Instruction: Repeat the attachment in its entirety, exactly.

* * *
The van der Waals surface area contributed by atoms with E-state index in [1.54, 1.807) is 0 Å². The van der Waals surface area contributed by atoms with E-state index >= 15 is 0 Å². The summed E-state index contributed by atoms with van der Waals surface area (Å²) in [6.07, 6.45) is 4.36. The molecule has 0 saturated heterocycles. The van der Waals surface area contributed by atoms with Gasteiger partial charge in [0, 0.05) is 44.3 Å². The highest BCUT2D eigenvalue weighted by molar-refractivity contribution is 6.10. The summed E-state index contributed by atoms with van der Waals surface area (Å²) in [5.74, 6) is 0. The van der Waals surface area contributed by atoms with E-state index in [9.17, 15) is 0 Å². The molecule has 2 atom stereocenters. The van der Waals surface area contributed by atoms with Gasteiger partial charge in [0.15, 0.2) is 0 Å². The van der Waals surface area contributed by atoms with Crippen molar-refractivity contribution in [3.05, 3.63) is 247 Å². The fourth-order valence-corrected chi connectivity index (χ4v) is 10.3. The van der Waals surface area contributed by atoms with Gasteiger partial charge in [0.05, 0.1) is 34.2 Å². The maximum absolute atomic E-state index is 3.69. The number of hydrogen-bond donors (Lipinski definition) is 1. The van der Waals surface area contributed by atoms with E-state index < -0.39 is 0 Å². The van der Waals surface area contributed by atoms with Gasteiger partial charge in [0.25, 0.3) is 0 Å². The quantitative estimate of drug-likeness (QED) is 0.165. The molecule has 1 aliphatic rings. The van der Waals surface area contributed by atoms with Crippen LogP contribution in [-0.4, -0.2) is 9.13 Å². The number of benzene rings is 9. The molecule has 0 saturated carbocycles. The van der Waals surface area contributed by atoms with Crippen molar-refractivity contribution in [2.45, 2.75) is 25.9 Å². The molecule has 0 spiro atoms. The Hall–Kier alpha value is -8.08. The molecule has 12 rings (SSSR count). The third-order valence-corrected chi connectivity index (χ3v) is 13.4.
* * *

The van der Waals surface area contributed by atoms with E-state index in [1.54, 1.807) is 0 Å². The van der Waals surface area contributed by atoms with E-state index >= 15 is 0 Å². The summed E-state index contributed by atoms with van der Waals surface area (Å²) in [6.07, 6.45) is 4.36. The molecule has 0 saturated heterocycles. The van der Waals surface area contributed by atoms with Gasteiger partial charge in [0, 0.05) is 44.3 Å². The highest BCUT2D eigenvalue weighted by molar-refractivity contribution is 6.10. The summed E-state index contributed by atoms with van der Waals surface area (Å²) in [5.74, 6) is 0. The van der Waals surface area contributed by atoms with E-state index in [9.17, 15) is 0 Å². The molecule has 2 atom stereocenters. The van der Waals surface area contributed by atoms with Gasteiger partial charge in [0.15, 0.2) is 0 Å². The van der Waals surface area contributed by atoms with Crippen molar-refractivity contribution in [3.05, 3.63) is 247 Å². The fourth-order valence-corrected chi connectivity index (χ4v) is 10.3. The van der Waals surface area contributed by atoms with Gasteiger partial charge in [0.05, 0.1) is 34.2 Å². The maximum absolute atomic E-state index is 3.69. The number of hydrogen-bond donors (Lipinski definition) is 1. The van der Waals surface area contributed by atoms with E-state index < -0.39 is 0 Å². The van der Waals surface area contributed by atoms with Gasteiger partial charge in [0.25, 0.3) is 0 Å². The quantitative estimate of drug-likeness (QED) is 0.165. The molecule has 1 aliphatic rings. The van der Waals surface area contributed by atoms with Crippen LogP contribution in [-0.4, -0.2) is 9.13 Å². The number of benzene rings is 9. The molecule has 0 saturated carbocycles. The van der Waals surface area contributed by atoms with Crippen molar-refractivity contribution in [2.45, 2.75) is 25.9 Å². The molecule has 0 spiro atoms. The Hall–Kier alpha value is -8.08. The molecule has 12 rings (SSSR count). The third-order valence-corrected chi connectivity index (χ3v) is 13.4.